In August, US police killed 104 people nationwide, according to a compendium of local press reports compiled by volunteers on Wikipedia. Dozens more have been killed in the first half of September alone as the wave of police violence continued.
These killings are part of a general pattern of abuse carried out by an increasingly militarized police force. These notes are the first in a series on theWorld Socialist Web Site documenting police violence in America.
Police put Missouri teen in coma with taser during traffic stop
Bryce Masters, a 17-year-old high school student from Kansas City, Missouri, was put into a medically-induced coma after police used a taser on him during a routine traffic stop.
Masters was stopped by police officer Tim Reynolds after arriving at a friend’s house to play video games. He was unable to comply with the officer’s demand to roll down his passenger side window because his power windows lacked electrical wiring. At this point the officer, who discovered that Masters had an outstanding warrant for a traffic violation, decided that the teenager was being “completely uncooperative,” according to a police spokesman.
According to eyewitnesses, the officer became enraged, fired his taser at Masters, pulled him out of the car, handcuffed him, dragged him around the car, slammed him to the concrete, causing bleeding in his mouth, and pressed his foot against the youth’s back while he began convulsing. Friend and eyewitness Abigail Edwards stated, “They turned him over and he was just blue. How do you not know someone is sitting there not breathing?"
Masters’s lawyer says that he went into “full cardiac arrest” as a result of the taser. He was later transported by ambulance to a local hospital. He is now out of the coma but is suffering from memory loss, according to his lawyer.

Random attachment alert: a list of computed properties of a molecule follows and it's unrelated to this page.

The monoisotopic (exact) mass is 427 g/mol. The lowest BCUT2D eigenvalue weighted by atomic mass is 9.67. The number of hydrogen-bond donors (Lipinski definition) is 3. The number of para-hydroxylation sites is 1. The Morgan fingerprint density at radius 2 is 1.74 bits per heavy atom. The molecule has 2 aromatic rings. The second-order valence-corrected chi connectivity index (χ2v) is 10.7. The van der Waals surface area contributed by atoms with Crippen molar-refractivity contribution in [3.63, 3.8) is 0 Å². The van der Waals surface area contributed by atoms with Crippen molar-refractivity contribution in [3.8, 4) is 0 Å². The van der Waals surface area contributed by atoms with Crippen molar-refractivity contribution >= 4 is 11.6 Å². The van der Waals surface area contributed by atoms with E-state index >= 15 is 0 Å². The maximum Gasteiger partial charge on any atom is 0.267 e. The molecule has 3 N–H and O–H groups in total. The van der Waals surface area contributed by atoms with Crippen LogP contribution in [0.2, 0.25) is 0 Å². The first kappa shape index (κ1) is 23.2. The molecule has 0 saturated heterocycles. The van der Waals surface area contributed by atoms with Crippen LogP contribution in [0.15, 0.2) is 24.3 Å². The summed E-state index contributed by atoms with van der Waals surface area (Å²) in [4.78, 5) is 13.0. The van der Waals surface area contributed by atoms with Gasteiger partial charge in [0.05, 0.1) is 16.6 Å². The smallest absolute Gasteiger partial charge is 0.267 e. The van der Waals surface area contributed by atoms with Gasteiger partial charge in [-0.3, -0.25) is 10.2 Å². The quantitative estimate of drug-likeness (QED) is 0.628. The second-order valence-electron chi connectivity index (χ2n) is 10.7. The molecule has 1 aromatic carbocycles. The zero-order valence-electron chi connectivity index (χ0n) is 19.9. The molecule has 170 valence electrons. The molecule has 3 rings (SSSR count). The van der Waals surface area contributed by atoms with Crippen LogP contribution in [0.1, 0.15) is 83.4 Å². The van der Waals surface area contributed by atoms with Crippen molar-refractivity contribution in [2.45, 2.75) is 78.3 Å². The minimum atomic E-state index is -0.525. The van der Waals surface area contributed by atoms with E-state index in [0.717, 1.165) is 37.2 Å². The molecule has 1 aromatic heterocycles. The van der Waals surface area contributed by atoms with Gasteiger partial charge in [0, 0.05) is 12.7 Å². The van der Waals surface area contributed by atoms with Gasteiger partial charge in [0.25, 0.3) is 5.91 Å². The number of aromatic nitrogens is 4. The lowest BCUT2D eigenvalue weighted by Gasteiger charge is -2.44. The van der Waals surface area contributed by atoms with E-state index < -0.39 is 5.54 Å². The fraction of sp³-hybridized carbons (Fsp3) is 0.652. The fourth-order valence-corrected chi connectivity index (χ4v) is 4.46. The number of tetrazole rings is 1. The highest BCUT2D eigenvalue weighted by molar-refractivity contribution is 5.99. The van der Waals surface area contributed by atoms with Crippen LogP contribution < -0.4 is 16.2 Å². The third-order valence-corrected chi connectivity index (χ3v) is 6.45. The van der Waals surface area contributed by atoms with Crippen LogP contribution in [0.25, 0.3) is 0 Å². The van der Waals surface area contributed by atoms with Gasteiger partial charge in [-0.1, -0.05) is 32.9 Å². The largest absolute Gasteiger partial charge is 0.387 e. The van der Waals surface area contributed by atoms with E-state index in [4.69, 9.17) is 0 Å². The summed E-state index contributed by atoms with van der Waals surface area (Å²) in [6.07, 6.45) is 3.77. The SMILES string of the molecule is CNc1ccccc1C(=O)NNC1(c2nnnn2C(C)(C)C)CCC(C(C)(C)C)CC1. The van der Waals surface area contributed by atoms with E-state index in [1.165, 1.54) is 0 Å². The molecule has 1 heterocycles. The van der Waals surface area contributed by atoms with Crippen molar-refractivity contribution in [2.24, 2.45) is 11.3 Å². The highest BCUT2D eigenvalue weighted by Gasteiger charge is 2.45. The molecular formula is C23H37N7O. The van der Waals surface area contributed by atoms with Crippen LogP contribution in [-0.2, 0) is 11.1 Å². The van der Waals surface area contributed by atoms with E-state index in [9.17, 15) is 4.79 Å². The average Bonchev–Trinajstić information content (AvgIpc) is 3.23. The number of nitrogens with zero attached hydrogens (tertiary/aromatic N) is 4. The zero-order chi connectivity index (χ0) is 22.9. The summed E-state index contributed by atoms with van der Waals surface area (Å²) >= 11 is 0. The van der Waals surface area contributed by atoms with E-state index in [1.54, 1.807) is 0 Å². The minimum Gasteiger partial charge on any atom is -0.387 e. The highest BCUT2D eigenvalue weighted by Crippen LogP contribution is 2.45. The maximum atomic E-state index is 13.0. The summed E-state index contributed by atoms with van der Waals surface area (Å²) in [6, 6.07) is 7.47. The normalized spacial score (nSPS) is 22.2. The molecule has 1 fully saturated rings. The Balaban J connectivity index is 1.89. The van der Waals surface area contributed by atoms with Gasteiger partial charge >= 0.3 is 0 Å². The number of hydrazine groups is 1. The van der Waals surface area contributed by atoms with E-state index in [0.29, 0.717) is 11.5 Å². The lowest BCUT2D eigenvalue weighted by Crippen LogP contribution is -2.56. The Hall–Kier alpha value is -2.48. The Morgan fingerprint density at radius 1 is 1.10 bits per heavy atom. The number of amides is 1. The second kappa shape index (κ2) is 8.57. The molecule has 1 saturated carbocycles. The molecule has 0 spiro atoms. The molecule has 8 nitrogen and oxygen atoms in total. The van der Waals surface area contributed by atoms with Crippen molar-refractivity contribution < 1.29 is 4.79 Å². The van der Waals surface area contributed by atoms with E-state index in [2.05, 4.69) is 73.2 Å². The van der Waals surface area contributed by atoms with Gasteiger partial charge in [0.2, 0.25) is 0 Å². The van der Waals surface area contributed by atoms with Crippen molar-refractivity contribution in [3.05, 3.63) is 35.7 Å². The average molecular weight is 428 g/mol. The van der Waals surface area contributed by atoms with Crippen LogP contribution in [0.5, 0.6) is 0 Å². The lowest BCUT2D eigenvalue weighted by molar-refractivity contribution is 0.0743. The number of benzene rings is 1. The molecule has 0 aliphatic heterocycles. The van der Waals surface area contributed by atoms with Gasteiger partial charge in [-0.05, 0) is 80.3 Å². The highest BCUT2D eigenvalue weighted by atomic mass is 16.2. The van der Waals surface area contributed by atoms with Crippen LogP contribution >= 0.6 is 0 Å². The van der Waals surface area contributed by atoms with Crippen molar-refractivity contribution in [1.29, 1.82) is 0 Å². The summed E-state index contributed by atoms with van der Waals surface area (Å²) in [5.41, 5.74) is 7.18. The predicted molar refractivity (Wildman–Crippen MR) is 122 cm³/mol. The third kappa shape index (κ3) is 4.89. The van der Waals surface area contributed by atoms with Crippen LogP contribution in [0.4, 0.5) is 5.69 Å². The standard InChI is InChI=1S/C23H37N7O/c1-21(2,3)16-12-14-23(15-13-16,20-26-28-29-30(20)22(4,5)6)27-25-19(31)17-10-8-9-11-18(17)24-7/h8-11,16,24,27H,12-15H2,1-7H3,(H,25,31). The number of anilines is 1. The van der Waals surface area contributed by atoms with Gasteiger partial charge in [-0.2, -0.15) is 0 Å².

Utah police shoot young man carrying costume sword
On September 10, police in Saratoga Springs, Utah shot and killed Darrien Hunt, a biracial youth, at a local strip mall.
Two officers were apparently responding to reports that Hunt was wielding a samurai sword and “acting suspiciously” in front of the Cyprus Credit Union. According to the initial police statement, the officers fired on Hunt in self defense after he “brandished the sword and lunged toward the officers with the sword.” This statement was only released last Saturday, after days of silence on the incident.
Two days later, however, the police admitted that Hunt had been shot at multiple times during a brief chase through the strip mall. According to a private autopsy by Hunt’s family, police fired six rounds into his back before he finally collapsed in front of the nearby Panda Express. An eyewitness photograph, taken just moments before the first shots were fired, shows Darrien Hunt at ease, smiling with his hands to his side, while the two officers approach.
Police investigators waited a full week after the shooting before interviewing the officers involved. Randall Edwards, an attorney for the Hunt family, expressed skepticism about the impartiality of the investigation, telling local press, “Do we trust the police to do a thorough investigation to find any kind of wrongdoing, and to ultimately punish the wrongdoer? I think the jury is still out on this one.”